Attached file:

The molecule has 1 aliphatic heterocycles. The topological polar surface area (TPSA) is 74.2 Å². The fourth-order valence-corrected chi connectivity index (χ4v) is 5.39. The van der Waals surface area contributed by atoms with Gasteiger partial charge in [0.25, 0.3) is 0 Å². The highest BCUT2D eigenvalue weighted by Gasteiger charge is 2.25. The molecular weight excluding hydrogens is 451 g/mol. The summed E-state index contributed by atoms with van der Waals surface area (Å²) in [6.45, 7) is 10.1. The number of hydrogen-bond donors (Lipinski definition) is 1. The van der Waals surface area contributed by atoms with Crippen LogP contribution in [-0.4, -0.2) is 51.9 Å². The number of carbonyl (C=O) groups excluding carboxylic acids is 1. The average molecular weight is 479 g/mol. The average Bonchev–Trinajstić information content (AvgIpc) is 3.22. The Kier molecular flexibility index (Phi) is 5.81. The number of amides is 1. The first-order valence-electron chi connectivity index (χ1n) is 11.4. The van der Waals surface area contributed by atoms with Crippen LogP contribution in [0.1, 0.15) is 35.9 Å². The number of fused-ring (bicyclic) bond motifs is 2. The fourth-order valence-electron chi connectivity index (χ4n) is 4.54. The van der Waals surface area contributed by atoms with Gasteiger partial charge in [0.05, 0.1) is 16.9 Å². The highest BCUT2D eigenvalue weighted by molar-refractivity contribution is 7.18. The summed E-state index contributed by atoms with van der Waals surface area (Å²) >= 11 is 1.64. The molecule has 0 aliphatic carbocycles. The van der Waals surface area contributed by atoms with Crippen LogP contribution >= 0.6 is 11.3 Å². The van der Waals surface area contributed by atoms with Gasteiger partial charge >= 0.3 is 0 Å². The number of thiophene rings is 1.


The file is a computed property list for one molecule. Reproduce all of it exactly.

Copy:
The molecule has 1 aliphatic heterocycles. The topological polar surface area (TPSA) is 74.2 Å². The fourth-order valence-corrected chi connectivity index (χ4v) is 5.39. The van der Waals surface area contributed by atoms with Gasteiger partial charge in [0.25, 0.3) is 0 Å². The highest BCUT2D eigenvalue weighted by Gasteiger charge is 2.25. The molecular weight excluding hydrogens is 451 g/mol. The summed E-state index contributed by atoms with van der Waals surface area (Å²) in [6.45, 7) is 10.1. The number of hydrogen-bond donors (Lipinski definition) is 1. The van der Waals surface area contributed by atoms with Crippen LogP contribution in [-0.4, -0.2) is 51.9 Å². The number of carbonyl (C=O) groups excluding carboxylic acids is 1. The average molecular weight is 479 g/mol. The average Bonchev–Trinajstić information content (AvgIpc) is 3.22. The Kier molecular flexibility index (Phi) is 5.81. The number of amides is 1. The first-order valence-electron chi connectivity index (χ1n) is 11.4. The van der Waals surface area contributed by atoms with Crippen LogP contribution in [0.1, 0.15) is 35.9 Å². The number of fused-ring (bicyclic) bond motifs is 2. The fourth-order valence-electron chi connectivity index (χ4n) is 4.54. The van der Waals surface area contributed by atoms with Gasteiger partial charge in [0.05, 0.1) is 16.9 Å². The highest BCUT2D eigenvalue weighted by molar-refractivity contribution is 7.18. The summed E-state index contributed by atoms with van der Waals surface area (Å²) >= 11 is 1.64. The molecule has 0 aliphatic carbocycles. The van der Waals surface area contributed by atoms with Crippen LogP contribution >= 0.6 is 11.3 Å². The van der Waals surface area contributed by atoms with Gasteiger partial charge >= 0.3 is 0 Å². The number of thiophene rings is 1.